This was an inspiring and engaging discussion at the Edinburgh Book Festival about the rising popularity and demand for travel books. With the internet being the first place to browse to find out about airlines, hotels, holiday cottages and campsites, why are bookshops piled high with guide books on Scotland and destinations worldwide?
Peter Irvine published his first “Scotland the Best” book in 1993, which continues to be revised every two years. Robbie Porteous is the publisher of Pocket Mountain books for hillwalkers and bikers, a very popular series. Paul Murton is a filmmaker who was inspired by Black’s Tourist’s Guide to Scotland, (first issued 1877), to create a series of TV documentaries on the Grand Tour.
“Scotland the Best” is a personal list of Peter Irvine’s favourite and recommended places to stay, eat, walk, climb and visit based on extensive touring and research. There are no images because there is no space, but also because he wants the visitor to see a magical sunset over a loch in reality, not a photograph in a book.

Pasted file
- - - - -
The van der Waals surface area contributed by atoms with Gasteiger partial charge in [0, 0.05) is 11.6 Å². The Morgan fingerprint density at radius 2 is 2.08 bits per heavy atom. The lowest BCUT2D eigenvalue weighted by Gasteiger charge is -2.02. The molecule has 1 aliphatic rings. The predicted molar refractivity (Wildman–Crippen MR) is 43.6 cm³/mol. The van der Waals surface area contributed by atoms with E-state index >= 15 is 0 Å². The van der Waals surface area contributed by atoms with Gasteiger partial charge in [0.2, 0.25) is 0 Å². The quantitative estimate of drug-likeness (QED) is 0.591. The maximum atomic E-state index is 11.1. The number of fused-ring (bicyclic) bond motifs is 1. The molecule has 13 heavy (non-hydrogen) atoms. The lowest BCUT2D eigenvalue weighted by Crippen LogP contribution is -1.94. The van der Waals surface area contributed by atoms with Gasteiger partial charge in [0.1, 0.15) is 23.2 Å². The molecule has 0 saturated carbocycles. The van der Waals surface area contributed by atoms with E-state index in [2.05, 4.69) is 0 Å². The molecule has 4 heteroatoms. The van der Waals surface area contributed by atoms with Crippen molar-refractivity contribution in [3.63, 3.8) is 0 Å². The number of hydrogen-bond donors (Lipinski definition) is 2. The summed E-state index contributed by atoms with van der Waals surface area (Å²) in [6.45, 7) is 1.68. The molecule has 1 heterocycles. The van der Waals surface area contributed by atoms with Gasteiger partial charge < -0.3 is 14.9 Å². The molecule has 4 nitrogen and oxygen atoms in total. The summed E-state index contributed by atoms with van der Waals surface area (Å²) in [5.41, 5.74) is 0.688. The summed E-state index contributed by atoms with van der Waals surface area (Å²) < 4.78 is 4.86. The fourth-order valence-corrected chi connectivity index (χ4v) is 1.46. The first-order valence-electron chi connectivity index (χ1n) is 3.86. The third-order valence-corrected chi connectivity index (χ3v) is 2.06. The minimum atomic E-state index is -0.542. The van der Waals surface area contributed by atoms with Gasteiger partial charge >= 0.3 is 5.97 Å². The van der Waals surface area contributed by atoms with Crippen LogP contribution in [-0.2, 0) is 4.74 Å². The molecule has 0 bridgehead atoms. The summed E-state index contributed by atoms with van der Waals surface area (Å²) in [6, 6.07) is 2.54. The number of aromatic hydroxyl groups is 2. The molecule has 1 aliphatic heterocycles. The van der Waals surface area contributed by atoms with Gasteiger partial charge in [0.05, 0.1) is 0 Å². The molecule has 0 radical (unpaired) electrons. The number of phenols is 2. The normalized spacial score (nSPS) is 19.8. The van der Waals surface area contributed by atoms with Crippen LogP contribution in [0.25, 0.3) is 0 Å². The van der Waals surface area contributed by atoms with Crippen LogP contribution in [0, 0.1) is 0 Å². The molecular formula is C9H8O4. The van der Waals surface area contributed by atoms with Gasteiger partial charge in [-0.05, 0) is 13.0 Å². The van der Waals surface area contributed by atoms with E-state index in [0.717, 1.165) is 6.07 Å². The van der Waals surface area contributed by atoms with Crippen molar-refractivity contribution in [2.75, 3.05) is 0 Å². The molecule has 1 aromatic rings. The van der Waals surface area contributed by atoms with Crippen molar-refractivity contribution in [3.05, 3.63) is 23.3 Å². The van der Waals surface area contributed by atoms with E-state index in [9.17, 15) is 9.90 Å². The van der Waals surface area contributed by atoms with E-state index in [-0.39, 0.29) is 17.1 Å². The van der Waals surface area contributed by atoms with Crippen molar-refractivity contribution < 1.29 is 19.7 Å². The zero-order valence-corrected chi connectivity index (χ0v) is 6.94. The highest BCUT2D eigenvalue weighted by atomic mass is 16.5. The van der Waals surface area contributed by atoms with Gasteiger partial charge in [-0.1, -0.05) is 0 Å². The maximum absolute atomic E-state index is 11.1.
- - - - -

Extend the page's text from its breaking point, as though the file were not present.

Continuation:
Robbie Porteous designed his innovative walking and hill climbing route maps to fit into a pocket, and now a bestselling series. Murton’s TV series explores the history of Scottish tourism which began with the Victorian romanticised view of the Highlands and Islands and Sir Walter Scott’s novels.
The conversation turned to how Scotland should market and promote tourism today and whether tartan, golf and whisky is still the best selling point. As it is this image which continually entices the Americans, Germans and Japanese, Peter commented that “it would be madness” to turn away from tradition.
The three intrepid travellers agreed that the Scottish tourist industry has improved in the past ten years and that it is important to ensure quality and authenticity in all aspects of Scottish hospitality, culture and heritage.
Peter Irvine, Robbie Porteous and Paul Murton appeared in The Travel Guide Revolution at the Edinburgh Book Festival on 25 August